Five safety fencing benefits and considerations

Safety fencing plays an integral role in protecting employees from hazards posed by industrial machinery and companies need to consider aspects such as operator safety and the ease of installation and modularity.

By Kevin Gough, Cross Company August 22, 2018

In today’s manufacturing environment, safety fencing plays an integral role in protecting employees from hazards posed by industrial machinery. Threats to operator safety can be found on automated machinery, process control equipment, robotic work cells, and many other areas on a manufacturing floor.

A physical barrier between hazards and operators is an effective, low-tech solution for significantly reducing the risk of injury and the costly lawsuits or machine downtime that result from these accidents.

Before implementing a safety fencing system, these five considerations should be taken into account.

1. Area requiring guarding

The most basic step in selecting a safety fence is determining the size of the area surrounding the hazards that need guarding. Once the dimensions are known, panels and doors can be selected to best fit the area.  A large variety of panel widths helps with covering areas of all shapes and sizes most efficiently.

While selecting the panel sizes, it is important to think about where the door(s) will be located. Other configurable door options to consider when designing the system are right or left-hand opening, single or double door, and a suitable handle type.

2. Height of the fencing

Choosing an appropriate fence height is important to prevent injuries that would occur from reaching over the top. The ISO 13857 standard mandates the required safety distances to prevent upper and lower limbs from contacting hazard zones. The "height of the danger zone" and the "height of the protective structure" are used to determine the required horizontal distance the fence should be from the "danger zone."

The ISO 13857 standard also includes injury risks from reaching through the fencing. For example, the steel mesh panels can have 20 mm slots. Based on this opening size, the chart says a safety distance of at least 120 mm is required. By understanding the relationship between height, opening size, and horizontal distance we can select a properly guarded fencing system.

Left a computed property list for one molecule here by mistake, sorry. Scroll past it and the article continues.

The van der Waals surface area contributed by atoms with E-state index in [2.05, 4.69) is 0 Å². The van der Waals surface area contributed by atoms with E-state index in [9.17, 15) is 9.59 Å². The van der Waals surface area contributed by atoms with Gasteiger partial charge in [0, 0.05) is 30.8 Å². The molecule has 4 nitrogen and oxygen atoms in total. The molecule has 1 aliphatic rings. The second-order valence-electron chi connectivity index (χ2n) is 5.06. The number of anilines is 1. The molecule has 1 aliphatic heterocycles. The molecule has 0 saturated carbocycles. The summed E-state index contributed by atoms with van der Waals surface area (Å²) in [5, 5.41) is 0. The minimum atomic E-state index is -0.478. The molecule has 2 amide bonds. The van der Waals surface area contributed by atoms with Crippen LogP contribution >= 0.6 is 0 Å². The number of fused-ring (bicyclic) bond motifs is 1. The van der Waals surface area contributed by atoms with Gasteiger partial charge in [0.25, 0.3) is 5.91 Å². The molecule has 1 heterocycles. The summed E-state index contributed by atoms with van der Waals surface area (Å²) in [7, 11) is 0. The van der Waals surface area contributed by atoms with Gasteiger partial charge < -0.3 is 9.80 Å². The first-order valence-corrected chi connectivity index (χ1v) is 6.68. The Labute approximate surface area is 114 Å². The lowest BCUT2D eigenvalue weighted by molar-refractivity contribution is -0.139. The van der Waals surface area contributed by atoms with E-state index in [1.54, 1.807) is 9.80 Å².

3. Operator safety

It is important to plan for the safety conditions required for when operators must enter the guarding system (e.g. to perform maintenance, resolve E-stop conditions, etc.). A common practice to keep operators protected is a safety interlock door handle and push buttons mounted on the post (e.g. E-stop, reset, request to enter). The signals from these are used to shut down power to potentially hazardous components while operators are in the work cell.

For many fencing systems, the end user is responsible for installing the safety interlock door handle, push buttons, and connector that runs the signals back to the safety controller. To offload this task from the end user, some fences have an option that includes a pre-wired and mounted safety interlock door handle, push buttons, and a connector to run the signals back to the safety controller.

This handy option is popular because of the reduced installation time and overall convenience a pre-wired and pre-mounted solution offers.

4. Ease of install/modularity

Most safety fencing systems are held together with a large number of nuts, bolts, and joining brackets. While simple, the installation of these systems can be tedious and time-consuming. Every single bolt has to be tightened and it can be a pain to keep the corners square. Additionally, if the system has to be expanded or re-arranged, the process of removing the hardware can be daunting.

To modernize the installation procedure, GSM has developed an innovative mounting system that requires no tools. The panels snap securely in place via quick connect fittings located on the posts. Systems that have a fast and simple connection method can be much easier to work with, especially if the system has to be expanded upon or altered.

5. Robustness and longevity

Guarding systems need to be strong enough to handle unexpected collisions from personnel, carts, and even the occasional forklift. They also need to be able to last in a manufacturing environment without degrading.

An enemy to the longevity of a safety fencing system is the presence of chemicals and harsh conditions found in some manufacturing environments. Long-term exposure to these can degrade a fencing system. To prevent degradation, users should powder coat all panels and doors to ensure they will last even in the harshest environments. Powder coated steel serves as a great combination of strength and durability for a safety fencing system.

Following the steps in this guide can help you deploy a safety fencing solution that is appropriately sized, ensures operator safety, and will hold up in the environment. 

Kevin Gough, account manager, Cross Company. This article originally appeared on Cross Company online. Cross Company is a CFE Media content partner. Edited by Emily Guenther, associate content manager, Control Engineering, CFE Media,

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